Plan ahead for a water garden or water feature that feels right in your garden. For instance, which way should the water flow?
Courtesy of Mary-Kate Mackey
Spring is an excellent time for water garden planning, but it was last fall when I was inspired to consider water in a new way. While attending a Garden Writers Association meeting near Seattle, I had a chance to examine the kind of subtle thinking that should precede construction of any water garden or water feature.
Our group was touring the grounds around Willows Lodge in Woodinville, Wash., with the knowledgeable herbalist and designer, Eaglesong — yes, it’s just one name. Her title in the hotel operations is "director of natural beauty."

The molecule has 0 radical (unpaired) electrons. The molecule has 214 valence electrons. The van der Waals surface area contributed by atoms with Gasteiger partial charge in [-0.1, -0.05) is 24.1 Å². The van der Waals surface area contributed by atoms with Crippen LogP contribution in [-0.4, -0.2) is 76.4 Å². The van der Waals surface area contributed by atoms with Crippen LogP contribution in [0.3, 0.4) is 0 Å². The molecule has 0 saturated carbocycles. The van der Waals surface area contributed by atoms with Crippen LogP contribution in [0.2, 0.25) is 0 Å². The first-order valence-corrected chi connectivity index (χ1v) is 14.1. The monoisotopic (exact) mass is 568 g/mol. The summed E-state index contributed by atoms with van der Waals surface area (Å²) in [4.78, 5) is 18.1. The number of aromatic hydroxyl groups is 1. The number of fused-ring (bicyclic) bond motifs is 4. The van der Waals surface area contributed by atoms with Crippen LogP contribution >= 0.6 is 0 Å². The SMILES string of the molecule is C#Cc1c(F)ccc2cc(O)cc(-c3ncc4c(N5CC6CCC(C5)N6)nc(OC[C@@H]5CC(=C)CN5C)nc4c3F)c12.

She has earned the sobriquet. The tour group got a glimpse into what it takes to sustainably manage the naturalized landscape tucked around the buildings and the more formal kitchen gardens that contribute to the cuisine.
We turned into an open courtyard, surrounded on three sides by the lodge. The courtyard held a water feature. A little stream gurgled and meandered through rocks and Asian art, and poured into a small pond facing the hotel [first photo at left].
There, Eaglesong [second photo at left; click on arrow at bottom right of first photo to go to the next one] stumped us with a design question. “What’s wrong with this water?” she asked.